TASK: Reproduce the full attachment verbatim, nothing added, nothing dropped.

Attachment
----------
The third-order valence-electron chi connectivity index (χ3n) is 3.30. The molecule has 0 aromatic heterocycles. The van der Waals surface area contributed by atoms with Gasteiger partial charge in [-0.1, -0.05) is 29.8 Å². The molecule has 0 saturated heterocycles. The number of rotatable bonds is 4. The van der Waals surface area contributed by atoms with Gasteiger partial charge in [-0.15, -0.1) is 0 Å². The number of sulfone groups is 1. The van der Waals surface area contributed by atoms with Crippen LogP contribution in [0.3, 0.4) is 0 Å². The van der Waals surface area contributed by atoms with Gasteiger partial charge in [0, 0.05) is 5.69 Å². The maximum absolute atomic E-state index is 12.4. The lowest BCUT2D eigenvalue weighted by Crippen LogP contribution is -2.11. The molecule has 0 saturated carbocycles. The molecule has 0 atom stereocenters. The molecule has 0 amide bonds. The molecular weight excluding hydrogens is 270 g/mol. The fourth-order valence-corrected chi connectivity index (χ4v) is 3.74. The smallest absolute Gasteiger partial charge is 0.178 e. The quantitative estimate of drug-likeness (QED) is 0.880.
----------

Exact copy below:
The third-order valence-electron chi connectivity index (χ3n) is 3.30. The molecule has 0 aromatic heterocycles. The van der Waals surface area contributed by atoms with Gasteiger partial charge in [-0.1, -0.05) is 29.8 Å². The molecule has 0 saturated heterocycles. The number of rotatable bonds is 4. The van der Waals surface area contributed by atoms with Gasteiger partial charge in [-0.15, -0.1) is 0 Å². The number of sulfone groups is 1. The van der Waals surface area contributed by atoms with Crippen LogP contribution in [0.3, 0.4) is 0 Å². The van der Waals surface area contributed by atoms with Gasteiger partial charge in [0, 0.05) is 5.69 Å². The maximum absolute atomic E-state index is 12.4. The lowest BCUT2D eigenvalue weighted by Crippen LogP contribution is -2.11. The molecule has 0 saturated carbocycles. The molecule has 0 atom stereocenters. The molecule has 0 amide bonds. The molecular weight excluding hydrogens is 270 g/mol. The fourth-order valence-corrected chi connectivity index (χ4v) is 3.74. The smallest absolute Gasteiger partial charge is 0.178 e. The quantitative estimate of drug-likeness (QED) is 0.880.